A relatively new feature for Facebook users is the hashtag—and many marketers wonder how best to deploy this new perk. “I think the rules for Facebook hashtags should follow the rules for Twitter hashtags, as well as Instagram hashtags,” comments Rich Gorman.


What this means, he continues, is to use hashtags only as they are relevant. “Using one or two hashtags that helpfully link your post to current trends or topics is acceptable,” Gorman opines. “Piling on a dozen hashtags, in a truly excessive and irrelevant fashion, is very much a turn-off. Users want to read substantive content, not a litany of useless hashtags.”


When Disaster Strikes


Many companies struggle with the best ways to respond to national tragedies and natural disasters—and in many cases, they end up bringing disasters, of the PR variety, upon themselves. Newsjacking a national tragedy—using it as a platform for promotion—is a huge no-no, for obvious reasons. Gorman says that even offering a comment about “thoughts and prayers” can ring hollow and insincere with Facebook users. “Is it even possible for a brand to have thoughts and prayers?” he asks.


As for how companies should address such happenings, Rich Gorman says there are two basic options. One thing to do is to offer a link to something like the American Red Cross, where donations can be made to help those afflicted. Else, Gorman says brands can simply not comment on the events at all. “No comment is much better than a comment that does further damage, or rings untrue among Facebook users,” he affirms.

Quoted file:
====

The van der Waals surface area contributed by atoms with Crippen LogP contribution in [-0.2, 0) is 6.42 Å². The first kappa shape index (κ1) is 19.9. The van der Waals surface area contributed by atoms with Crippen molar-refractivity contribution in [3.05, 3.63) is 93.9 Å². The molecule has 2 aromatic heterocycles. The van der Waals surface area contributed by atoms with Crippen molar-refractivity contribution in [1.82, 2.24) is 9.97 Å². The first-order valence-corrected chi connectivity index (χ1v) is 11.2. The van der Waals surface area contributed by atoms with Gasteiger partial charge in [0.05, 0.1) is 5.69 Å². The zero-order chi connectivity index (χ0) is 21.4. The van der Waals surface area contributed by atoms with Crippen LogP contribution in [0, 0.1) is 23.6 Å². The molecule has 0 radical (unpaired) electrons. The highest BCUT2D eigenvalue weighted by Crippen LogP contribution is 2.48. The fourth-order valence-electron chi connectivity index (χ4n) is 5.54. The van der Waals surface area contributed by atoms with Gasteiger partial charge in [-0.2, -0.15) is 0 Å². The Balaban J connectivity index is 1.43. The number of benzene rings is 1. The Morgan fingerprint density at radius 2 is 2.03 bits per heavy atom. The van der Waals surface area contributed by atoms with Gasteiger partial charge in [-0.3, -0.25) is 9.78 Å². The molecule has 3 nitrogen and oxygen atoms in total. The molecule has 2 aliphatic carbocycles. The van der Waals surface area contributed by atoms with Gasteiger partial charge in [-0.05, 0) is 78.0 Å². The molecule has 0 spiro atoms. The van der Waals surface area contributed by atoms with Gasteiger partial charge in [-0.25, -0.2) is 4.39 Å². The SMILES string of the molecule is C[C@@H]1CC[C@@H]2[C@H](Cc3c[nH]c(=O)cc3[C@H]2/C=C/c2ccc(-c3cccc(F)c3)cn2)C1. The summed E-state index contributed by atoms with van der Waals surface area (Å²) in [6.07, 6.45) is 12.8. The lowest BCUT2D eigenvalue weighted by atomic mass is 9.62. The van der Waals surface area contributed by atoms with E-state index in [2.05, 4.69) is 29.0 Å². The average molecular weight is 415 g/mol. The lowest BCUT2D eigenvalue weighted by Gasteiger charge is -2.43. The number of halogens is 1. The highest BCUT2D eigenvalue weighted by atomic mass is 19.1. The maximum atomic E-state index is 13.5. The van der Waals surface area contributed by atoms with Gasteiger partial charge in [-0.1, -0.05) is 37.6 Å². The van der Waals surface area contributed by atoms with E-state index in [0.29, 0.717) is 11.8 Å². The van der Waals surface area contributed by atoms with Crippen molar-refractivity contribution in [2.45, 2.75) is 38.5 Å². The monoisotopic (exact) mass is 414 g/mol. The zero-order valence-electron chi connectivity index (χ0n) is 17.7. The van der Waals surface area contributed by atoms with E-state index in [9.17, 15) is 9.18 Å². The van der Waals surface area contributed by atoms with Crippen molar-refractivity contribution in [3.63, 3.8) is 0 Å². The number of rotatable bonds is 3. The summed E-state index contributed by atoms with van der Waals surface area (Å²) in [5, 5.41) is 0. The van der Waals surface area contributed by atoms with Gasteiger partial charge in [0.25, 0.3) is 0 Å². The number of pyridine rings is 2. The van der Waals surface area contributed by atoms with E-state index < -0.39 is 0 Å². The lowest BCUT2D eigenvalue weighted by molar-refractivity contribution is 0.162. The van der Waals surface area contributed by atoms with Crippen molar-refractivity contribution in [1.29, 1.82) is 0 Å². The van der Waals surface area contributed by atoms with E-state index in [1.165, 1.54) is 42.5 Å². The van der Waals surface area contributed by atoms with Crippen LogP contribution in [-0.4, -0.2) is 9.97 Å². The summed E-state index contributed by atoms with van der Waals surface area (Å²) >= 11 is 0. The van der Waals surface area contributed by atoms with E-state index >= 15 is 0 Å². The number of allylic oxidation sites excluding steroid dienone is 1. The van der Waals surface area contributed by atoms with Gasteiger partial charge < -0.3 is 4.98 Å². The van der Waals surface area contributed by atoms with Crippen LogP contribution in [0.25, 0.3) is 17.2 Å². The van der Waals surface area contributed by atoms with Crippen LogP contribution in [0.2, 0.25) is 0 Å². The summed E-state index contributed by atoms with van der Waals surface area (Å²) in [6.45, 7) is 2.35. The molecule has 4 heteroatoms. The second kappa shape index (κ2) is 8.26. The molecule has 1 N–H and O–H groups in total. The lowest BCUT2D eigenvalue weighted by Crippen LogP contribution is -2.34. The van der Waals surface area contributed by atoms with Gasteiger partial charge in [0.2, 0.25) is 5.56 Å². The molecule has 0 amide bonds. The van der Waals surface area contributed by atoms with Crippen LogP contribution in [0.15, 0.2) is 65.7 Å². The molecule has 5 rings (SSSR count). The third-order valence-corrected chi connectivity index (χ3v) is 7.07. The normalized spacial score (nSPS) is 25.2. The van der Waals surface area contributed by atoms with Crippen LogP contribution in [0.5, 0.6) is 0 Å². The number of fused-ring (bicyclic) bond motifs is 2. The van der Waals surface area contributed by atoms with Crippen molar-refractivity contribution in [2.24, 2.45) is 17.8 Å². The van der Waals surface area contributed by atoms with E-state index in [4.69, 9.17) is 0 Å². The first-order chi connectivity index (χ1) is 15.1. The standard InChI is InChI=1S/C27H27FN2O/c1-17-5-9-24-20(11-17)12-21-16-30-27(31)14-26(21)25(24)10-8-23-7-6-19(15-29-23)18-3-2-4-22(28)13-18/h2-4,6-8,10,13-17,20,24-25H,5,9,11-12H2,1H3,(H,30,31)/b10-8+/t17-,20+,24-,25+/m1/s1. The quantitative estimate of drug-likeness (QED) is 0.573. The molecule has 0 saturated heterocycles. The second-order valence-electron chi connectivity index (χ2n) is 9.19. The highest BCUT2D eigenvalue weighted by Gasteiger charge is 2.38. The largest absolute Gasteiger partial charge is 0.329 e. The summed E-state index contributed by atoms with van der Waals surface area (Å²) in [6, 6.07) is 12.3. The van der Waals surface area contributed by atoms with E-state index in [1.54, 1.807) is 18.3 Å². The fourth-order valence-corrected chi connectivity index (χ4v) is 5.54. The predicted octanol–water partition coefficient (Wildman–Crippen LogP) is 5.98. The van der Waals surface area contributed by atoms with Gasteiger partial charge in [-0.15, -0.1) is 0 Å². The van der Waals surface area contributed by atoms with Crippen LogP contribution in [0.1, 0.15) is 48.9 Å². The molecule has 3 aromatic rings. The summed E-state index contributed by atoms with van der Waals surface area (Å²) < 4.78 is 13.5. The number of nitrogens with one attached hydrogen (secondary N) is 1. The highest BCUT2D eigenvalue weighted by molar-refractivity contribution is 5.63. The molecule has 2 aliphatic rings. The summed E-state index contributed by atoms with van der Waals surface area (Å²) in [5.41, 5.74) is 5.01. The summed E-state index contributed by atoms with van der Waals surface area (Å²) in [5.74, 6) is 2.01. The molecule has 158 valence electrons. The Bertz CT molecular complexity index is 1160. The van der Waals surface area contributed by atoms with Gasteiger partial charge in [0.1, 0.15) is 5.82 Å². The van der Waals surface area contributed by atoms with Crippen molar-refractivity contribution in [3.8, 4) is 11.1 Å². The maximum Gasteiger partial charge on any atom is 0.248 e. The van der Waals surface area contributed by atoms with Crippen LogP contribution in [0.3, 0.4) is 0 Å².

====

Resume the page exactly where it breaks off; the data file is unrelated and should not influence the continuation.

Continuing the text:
Dealing with Negativity


A final point of consideration for Facebook-savvy brands is that, sooner or later, most companies experience some kind of social media negativity, usually in the form of a disgruntled client or customer offering nasty reviews or unflattering comments.


According to Gorman, this is something of a blessing in disguise. “Certainly, there is nobody who wants to see negative comments on the company Facebook page, yet when the negativity is restricted to Facebook, it prevents it from spilling over to more permanent and visible venues, like” Continues Gorman, “Businesses are encouraged to use Facebook as a forum for dealing with negativity. If you ignore it, it will likely just spread to online review sites.”


The question is, how should brands address Facebook-borne criticism? Gorman says that companies should respond promptly and politely to legitimate complaints or to instances of constructive feedback. “Make it clear that you hear, that you care, and that you want to make things right,” he suggests.


As for negativity that is pitches as outright defamation? “That’s when you report the posts to Facebook,” Rich Gorman contends. “There is no good that will come out of engaging with online bullies.”


A Matter of Manners


In the end, Rich Gorman says that most of these points of Facebook etiquette boil down to common sense, and the golden rule. “Provide your friends and followers with the kinds of content, and the kinds of interactions, you’d like to see from the brands that you follow,” he offers. “Really, that’s all there is to it.”